Beate  Sigriddaughter





On the way home from riding the roller coaster

twice, once in the front car, still fizzy with thrill,

Emily sits down on the mall shuttle, then notices

a small black man, even older than she is,

standing, leaning on a cane. All other seats

are taken. She jumps up and offers him her seat.

“No, thanks,” he says with a wrinkled smile,

“but you could give me a blow job.

Do something that’s really useful.” She turns

her head. Above them a sign reads

“Cancer cures smoking.”








Dear Dad, she writes,


It is dark autumn. I remember

your dramatic whispers on New Year’s Eve,

your hand cupped over your left ear:

“The year slinks away. Listen.

Can you hear it?” I listen

to gypsy music often these days, still

wanting to find that one song you used

to sing in the car. It is a haunting tune,

words full of tears of love or longing,

I can’t remember which. I remember

your vibrant baritone. I know

how to play the melody on my flute,

but haven’t been able to find the song

in everyday reality.


I know you wanted to be loved. You did

all you could to make this happen,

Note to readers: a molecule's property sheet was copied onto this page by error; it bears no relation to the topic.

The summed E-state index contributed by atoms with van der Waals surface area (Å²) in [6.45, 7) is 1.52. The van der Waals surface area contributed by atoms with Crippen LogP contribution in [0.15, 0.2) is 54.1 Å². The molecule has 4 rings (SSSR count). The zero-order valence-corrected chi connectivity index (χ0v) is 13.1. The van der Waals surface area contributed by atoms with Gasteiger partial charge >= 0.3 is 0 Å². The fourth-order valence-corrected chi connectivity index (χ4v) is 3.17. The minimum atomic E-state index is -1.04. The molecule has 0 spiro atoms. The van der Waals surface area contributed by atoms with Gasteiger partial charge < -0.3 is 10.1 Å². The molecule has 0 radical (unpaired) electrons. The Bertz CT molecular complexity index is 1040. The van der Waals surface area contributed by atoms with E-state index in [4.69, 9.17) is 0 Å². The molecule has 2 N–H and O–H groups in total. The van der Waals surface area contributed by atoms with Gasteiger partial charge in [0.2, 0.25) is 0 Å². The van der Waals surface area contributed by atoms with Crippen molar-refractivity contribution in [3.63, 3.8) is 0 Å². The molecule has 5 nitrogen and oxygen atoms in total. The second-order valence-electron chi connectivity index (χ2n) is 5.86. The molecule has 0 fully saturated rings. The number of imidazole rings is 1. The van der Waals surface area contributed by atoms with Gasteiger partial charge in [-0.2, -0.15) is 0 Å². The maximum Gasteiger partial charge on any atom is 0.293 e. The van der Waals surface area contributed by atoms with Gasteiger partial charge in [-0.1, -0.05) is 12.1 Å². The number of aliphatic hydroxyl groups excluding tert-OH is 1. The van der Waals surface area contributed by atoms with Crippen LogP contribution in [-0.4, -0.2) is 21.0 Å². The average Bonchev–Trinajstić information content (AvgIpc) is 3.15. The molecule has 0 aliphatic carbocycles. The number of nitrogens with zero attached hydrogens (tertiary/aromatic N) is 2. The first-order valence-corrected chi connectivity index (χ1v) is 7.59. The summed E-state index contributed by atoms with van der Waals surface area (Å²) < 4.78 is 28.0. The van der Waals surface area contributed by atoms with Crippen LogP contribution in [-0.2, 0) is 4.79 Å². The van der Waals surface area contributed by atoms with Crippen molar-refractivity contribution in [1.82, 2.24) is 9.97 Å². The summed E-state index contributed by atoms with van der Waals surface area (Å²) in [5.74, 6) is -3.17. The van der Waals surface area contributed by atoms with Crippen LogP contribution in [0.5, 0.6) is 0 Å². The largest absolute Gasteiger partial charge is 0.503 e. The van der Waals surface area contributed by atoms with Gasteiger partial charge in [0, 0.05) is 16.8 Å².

and I truly wanted to comply

and love. It simply never came to pass.

There was a barrier between us,

your occasional rage, my cautious mistrust

of you, your God, your Nazi past. You went

to Heaven fourteen years ago. I know

you went to Heaven. That was always

the plan. I never cried for you. At first

I waited for the tears to come.

After a few years I stopped waiting.


I have hundreds of pages of notes

about you, more than I had

for my dissertation before I decided

to drop out of school. I am bewildered

here. If I cannot love you, how can I

ever be good enough for life

and life be good enough for me?






When she was ten, she had a glowing

moment of nobility. Anyone who asked

for anything at all, she resolved,

if she had it, she would give it.

How her young soul shimmered.


First test came at eleven, summer camp.

A zealous fellow camper asked

for contributions to a worthy cause.

Emily can’t remember what it was.

Bangladesh, Africa, something to do

with children and hunger most likely.

She had made plans already

for her small allowance, had felt rich,

expansive. She canceled plans and gave

what she had. She did not suffer exactly,

but forever after she disliked the girl

for asking.


These days she takes a shortcut

through back alleys on her way to work.

She walks by broken bottles,

two or three times a mattress

labeled “bedbugs” by the dumpster

pungent with fish and other things.

This to avoid the sidewalk out front,

next to the Lutheran church

where a heavy man sits each morning

asking for spare change in exchange

for a smiling “God bless.”

Her soul feels dusty and defensive.











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